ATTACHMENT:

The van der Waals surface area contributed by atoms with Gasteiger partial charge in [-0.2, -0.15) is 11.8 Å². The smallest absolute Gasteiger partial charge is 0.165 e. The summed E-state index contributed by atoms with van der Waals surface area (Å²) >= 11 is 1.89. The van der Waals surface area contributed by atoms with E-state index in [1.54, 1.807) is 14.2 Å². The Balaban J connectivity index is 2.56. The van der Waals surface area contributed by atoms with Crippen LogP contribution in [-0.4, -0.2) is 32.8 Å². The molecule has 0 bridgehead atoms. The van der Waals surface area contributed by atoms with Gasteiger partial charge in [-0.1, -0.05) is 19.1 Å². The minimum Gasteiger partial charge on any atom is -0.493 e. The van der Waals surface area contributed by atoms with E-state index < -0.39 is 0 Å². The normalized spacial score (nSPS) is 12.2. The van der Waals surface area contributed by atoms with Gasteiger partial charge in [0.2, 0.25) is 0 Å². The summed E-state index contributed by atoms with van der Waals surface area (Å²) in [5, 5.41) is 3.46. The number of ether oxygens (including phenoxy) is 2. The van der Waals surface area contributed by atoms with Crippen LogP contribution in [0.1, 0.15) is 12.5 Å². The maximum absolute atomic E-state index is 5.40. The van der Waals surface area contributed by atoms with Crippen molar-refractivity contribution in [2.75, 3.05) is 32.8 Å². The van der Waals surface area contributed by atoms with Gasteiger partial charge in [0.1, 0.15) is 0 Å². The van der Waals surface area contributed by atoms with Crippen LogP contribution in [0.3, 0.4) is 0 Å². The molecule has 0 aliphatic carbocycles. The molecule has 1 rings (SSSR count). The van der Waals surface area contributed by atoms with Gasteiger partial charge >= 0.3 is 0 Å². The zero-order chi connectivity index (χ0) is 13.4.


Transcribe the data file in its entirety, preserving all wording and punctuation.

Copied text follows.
The van der Waals surface area contributed by atoms with Gasteiger partial charge in [-0.2, -0.15) is 11.8 Å². The smallest absolute Gasteiger partial charge is 0.165 e. The summed E-state index contributed by atoms with van der Waals surface area (Å²) >= 11 is 1.89. The van der Waals surface area contributed by atoms with E-state index in [1.54, 1.807) is 14.2 Å². The Balaban J connectivity index is 2.56. The van der Waals surface area contributed by atoms with Crippen LogP contribution in [-0.4, -0.2) is 32.8 Å². The molecule has 0 bridgehead atoms. The van der Waals surface area contributed by atoms with Gasteiger partial charge in [-0.1, -0.05) is 19.1 Å². The minimum Gasteiger partial charge on any atom is -0.493 e. The van der Waals surface area contributed by atoms with E-state index < -0.39 is 0 Å². The normalized spacial score (nSPS) is 12.2. The van der Waals surface area contributed by atoms with Gasteiger partial charge in [0.2, 0.25) is 0 Å². The summed E-state index contributed by atoms with van der Waals surface area (Å²) in [5, 5.41) is 3.46. The number of ether oxygens (including phenoxy) is 2. The van der Waals surface area contributed by atoms with Crippen LogP contribution in [0.1, 0.15) is 12.5 Å². The maximum absolute atomic E-state index is 5.40. The van der Waals surface area contributed by atoms with Crippen molar-refractivity contribution in [2.75, 3.05) is 32.8 Å². The van der Waals surface area contributed by atoms with Gasteiger partial charge in [0.1, 0.15) is 0 Å². The van der Waals surface area contributed by atoms with Crippen LogP contribution in [0.3, 0.4) is 0 Å². The molecule has 0 aliphatic carbocycles. The molecule has 1 rings (SSSR count). The van der Waals surface area contributed by atoms with Gasteiger partial charge >= 0.3 is 0 Å². The zero-order chi connectivity index (χ0) is 13.4.